Most women-centric South Korean films set during the Japanese Occupation of Korea tend to look at the situation of the comfort women in wartime. Director Jo Min-ho’s “A Resistance”, however, takes a different approach and focuses on the last year and a half in the life of Yu Gwan-sun, one of South Korea’s most famous and revered female freedom fighters.

A Resistance” is screening at New York Asian Film Festival

The film begins with the teenaged Yu Gwan-sun’s arrival at the Seodaemun Prison. Flashbacks tell us of her active participation in the organisation and execution of the March 1st Protests, one of the earliest instances of Korean public resistance against the Japanese, where she lost both of her parents and which resulted in the arrest of her elder brother and herself for shouting “Long Live the Korean Independence”. Once at Seodaemun, she is kept in Cell No.8, stuffed in with dozens other women in a room that’s barely enough for three or four people at most. Ever the free spirit, Gwan-sun continues to proclaim that she is free as long as she has free thought and refuses to give in to the demands of the Japanese to confess, much to the chagrin of the Japanese as well as Korean-origin soldier Nishida.

As a history lesson, “A Resistance” works quite well. Yu Gwan-sun’s is a story that is very well known within the Korean peninsula but outside of it, she remains a fairly unknown figure till now. The film represents her, her activities and ideologies with reverence. It also manages to capture the atmosphere of the resistance against the Japanese well, as it portrays the living, working and surviving conditions of the prisoners. Those with an interest in history as well as the lives and struggles of freedom fighters in oppressed countries will appreciate the authenticity with which the script, by Jo Min-ho, depicts them. The scenes of the Japanese soldiers mistreating the inmates are shocking and wince-inducing, though the camera tends to shy away at crucial junctures, instead deciding to show the psychological effects of the torture. The cries of “Long Live the Korean Independence” that Gwan-sun instigates, despite all odds, to celebrate the anniversary of the March 1 Protests and her parents’ death are particularly touching and rousing.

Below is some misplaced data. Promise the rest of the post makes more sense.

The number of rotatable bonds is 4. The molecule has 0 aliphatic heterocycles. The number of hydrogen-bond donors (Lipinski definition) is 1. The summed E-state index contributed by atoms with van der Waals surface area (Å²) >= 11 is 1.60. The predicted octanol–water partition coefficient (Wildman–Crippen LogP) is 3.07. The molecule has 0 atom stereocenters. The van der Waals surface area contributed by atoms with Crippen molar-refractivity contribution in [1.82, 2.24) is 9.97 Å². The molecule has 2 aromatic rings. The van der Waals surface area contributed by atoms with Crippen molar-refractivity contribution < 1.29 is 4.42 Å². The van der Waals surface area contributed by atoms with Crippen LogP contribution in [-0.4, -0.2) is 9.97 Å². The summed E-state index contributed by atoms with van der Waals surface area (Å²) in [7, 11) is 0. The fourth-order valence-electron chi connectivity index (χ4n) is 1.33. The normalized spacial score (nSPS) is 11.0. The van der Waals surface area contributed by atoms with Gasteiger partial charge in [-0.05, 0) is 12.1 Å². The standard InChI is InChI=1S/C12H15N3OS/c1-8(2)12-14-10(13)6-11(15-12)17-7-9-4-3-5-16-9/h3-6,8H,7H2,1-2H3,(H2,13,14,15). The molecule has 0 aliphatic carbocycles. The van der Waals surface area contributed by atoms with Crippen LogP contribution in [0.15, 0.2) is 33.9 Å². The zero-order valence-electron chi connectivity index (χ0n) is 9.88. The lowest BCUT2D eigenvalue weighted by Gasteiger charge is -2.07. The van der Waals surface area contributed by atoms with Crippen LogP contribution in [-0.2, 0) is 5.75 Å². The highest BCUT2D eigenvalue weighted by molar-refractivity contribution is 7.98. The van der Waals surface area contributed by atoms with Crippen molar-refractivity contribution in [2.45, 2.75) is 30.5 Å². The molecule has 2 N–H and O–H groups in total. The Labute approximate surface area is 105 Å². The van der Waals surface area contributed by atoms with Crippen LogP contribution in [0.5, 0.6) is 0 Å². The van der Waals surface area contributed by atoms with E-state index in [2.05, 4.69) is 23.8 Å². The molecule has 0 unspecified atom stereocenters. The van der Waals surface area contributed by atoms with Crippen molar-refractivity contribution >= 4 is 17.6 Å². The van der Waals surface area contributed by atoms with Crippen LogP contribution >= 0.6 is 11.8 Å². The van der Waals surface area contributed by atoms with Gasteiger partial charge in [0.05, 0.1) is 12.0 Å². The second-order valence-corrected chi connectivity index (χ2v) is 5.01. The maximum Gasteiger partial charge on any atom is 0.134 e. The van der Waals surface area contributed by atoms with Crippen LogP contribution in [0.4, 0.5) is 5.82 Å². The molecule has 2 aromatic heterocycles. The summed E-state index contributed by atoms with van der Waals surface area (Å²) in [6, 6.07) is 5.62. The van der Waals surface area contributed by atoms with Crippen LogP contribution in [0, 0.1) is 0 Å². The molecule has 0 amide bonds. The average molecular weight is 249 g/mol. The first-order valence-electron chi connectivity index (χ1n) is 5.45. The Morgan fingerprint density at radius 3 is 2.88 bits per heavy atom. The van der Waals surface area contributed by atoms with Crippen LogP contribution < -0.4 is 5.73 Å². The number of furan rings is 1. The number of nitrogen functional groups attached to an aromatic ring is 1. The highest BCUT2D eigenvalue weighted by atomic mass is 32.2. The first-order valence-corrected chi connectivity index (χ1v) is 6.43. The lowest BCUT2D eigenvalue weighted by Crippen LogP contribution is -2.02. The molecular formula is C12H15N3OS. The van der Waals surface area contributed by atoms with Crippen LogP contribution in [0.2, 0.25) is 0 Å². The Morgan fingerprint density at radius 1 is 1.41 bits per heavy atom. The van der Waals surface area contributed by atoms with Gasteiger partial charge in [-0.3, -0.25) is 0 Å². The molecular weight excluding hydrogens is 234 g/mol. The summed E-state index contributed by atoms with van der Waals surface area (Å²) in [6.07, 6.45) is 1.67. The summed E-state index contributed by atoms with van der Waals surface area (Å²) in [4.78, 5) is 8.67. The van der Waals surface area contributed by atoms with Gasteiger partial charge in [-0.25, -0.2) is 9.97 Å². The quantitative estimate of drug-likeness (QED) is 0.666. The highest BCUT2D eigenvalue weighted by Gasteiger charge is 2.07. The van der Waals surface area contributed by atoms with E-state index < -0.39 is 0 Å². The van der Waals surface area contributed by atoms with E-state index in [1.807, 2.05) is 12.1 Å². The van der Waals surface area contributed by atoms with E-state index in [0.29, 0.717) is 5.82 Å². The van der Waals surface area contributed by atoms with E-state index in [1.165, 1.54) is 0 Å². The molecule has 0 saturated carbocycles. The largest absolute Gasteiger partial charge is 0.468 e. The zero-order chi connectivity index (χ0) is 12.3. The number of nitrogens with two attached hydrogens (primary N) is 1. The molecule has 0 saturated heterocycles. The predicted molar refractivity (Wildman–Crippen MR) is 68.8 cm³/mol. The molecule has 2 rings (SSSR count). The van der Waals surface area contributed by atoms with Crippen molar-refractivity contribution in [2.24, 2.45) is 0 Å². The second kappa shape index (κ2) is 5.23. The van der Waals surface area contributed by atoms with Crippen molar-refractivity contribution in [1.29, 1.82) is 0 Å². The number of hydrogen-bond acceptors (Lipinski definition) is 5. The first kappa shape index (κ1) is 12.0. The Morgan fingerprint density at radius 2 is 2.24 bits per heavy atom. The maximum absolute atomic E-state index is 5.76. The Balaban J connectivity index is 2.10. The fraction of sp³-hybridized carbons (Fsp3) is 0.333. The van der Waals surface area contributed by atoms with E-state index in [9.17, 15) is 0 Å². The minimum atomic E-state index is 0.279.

Having said that, the film does try to play it safe. Reading into Yu Gwan-sun’s story, there’s plenty more tortures and humiliations that she had to face in prison, but the film tends to show very little of it in an effort to keep the violence down to the minimum. It also does not manage to steer clear of the “all Japanese are evil beasts” mentality that most of the films set in this time period and about similar subject matters tend to carry, particularly those coming from South Korea. Once in a while, it would be appreciable for a South Korean film to show two sides of the coin when it comes to this matter, a bit like what Lu Chuan’s Chinese film “City of Life and Death” successfully managed to do. Several of the other side characters also suffer from underdevelopment, including that of Yu gwan-sun’s brother.

Technically, it is a very well made film, with DOP Choi Sang-ho’s bleak, monochrome cinematography depicting the harshness of prison life accurately. The majority of the film takes place in Cell No. 8, a tiny place overflowing with people and the cinematography makes full use of the tiny space and manages to create a sense of acute claustrophobia. Notice the scene where Yu Gwan-su is punished for being insubordinate and made to stand in a coffin-like box for days. The camera captures the tiny space so well, it nearly makes the audience nauseated. For three very brief scenes, the film moves to colour, two of which are flashbacks while the final scene as life finally leaves Yu Gwan-sun, depicting how life was full of colour before her imprisonment and it wasn’t until the sweet release of death that she was truly free again. The music is rousing when required and adequately melancholy for the rest of the film.

It would have taken a brave actress to portray such a difficult, non-glamorous role, and in Ko Ah-sung, the film truly found its ace! Her performance elevates the film to levels it would have faltered to hit in other actresses’ hands. Take the scenes where she talks to Nishida about how even though he is the oppressor and she the oppressed, she is the one living a better life, for example. The conviction with which she delivers her monologues, while having been utterly beaten and humiliated at the hands of her captors is mesmerising. Though most of her supporting cast, including Kim Sae-byuk as her cellmate Kim Hyang-hwa, Ryoo Kyung-soo as Nishida and Sim Tae-young as her elder brother Woo-seok, are each good in their roles, they do not get enough scope as Ko Ah-sung takes centre stage.

The real Yu Gwan-sun was buried at Itaewon cemetery post her death, but her grave is since considered to be “lost” when the site was redeveloped into an airfield. “A Resistance” tries to make sure that her story doesn’t get lost in this modern, free world either and is a worthy ode, released on the 100th Anniversary of the March 1st Protests, to the teenager that died for the freedom of the nation.

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